What is Classical Education?

“A nation is best unified by being taught in childhood the best in its moral and intellectual heritage.” 

E.D. Hirsch, Jr.

Training the Mind, Strengthening the Heart

Classical Education for Modern Times

The ancients created a blueprint of a political, cultural, and moral order—aiming at justice—from which Western civilization has been built. In their own education, the Founding Fathers mastered that classical blueprint and from it, with important additions of their own, built our country. We shall never truly understand the monument unless we examine the blueprint and the subsequent building of the structure. To understand the world around us, we, too, must go back to the sources – those of the good, the true, and the beautiful. Thus, a classical education ultimately produces students whose hearts and minds are focused on goodness, truth, and beauty, and who are able to reflect these things into the world around them.

True, Good, and Beautiful

Live Well

Classical education creates lifelong learners and prepares young people to live well in freedom and independence. Young graduates who are able to use their knowledge of the past to make good decisions in the present, and to plan wisely for the future, will be in high demand and prepared to flourish in whatever they choose to pursue. As classically-educated students graduate and enter their adult lives, our communities and ultimately our nation reap the rewards.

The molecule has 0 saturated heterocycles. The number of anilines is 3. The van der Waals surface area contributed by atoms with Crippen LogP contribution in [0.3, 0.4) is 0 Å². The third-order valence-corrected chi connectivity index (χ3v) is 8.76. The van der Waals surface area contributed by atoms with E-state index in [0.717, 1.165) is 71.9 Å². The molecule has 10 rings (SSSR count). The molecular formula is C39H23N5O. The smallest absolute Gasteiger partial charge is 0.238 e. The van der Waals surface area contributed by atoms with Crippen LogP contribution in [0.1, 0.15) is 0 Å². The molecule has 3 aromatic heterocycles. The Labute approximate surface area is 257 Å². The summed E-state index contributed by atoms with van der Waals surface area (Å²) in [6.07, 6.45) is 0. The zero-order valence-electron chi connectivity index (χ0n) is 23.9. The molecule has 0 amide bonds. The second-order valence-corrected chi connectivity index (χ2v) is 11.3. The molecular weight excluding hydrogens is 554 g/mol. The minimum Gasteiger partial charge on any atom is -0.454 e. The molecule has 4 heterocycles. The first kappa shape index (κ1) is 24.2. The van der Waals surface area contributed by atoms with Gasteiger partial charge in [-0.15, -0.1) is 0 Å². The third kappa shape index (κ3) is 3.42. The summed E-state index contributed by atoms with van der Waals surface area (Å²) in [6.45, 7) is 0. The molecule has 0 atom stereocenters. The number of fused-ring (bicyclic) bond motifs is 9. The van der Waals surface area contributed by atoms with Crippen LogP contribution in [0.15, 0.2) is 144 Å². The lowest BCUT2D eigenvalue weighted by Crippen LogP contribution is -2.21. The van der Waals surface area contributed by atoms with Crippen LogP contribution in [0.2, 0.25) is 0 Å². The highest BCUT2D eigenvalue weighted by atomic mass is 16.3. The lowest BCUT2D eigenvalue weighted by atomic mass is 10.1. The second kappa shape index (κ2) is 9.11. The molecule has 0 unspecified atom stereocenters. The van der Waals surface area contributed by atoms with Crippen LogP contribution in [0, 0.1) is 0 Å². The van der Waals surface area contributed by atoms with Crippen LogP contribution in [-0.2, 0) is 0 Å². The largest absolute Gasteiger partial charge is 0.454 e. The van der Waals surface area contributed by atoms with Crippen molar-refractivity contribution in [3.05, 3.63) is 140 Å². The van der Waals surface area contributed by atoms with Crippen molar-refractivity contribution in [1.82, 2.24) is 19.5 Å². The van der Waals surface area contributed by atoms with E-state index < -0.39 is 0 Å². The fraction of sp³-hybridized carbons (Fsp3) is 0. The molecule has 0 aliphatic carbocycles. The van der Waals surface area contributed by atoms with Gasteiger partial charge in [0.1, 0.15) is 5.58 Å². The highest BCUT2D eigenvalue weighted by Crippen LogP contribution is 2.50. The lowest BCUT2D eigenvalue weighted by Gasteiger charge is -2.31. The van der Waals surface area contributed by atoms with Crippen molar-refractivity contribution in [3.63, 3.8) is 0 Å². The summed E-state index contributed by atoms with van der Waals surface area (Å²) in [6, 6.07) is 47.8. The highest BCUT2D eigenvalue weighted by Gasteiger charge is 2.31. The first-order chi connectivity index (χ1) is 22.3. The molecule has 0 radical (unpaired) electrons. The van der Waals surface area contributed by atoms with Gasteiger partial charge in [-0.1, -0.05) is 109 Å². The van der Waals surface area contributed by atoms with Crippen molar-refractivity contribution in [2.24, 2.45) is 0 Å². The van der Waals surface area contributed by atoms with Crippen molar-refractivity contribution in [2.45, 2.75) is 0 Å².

Education Stages

Classical education is delivered in three stages – grammar, logic, and rhetoric. While each stage focuses on different skills, all skills are incorporated throughout a student’s education. Below is a brief explanation of each stage.

Grammar | K-5 

Throughout the grammar stage, children learn the facts of each subject. Every subject is built on factual information from phonics to times tables to the periodic table. This foundation prepares students to think critically and communicate well in the future.

Logic | 6-8 

In the logic stage, students learn to think critically, analyze information, and begin arranging facts into organized statements and arguments.

Rhetoric | 9-12

Students who have learned the facts of a subject, developed the ability to ask good questions, and formulate arguments are ready to focus on communicating those thoughts and evidence to others.

Sign up for our newsletter

Keep in Touch!

If you are interested in the work of Liberty Classical Schools, please submit your name and email. Stay up-to-date on Liberty news and ways to get involved.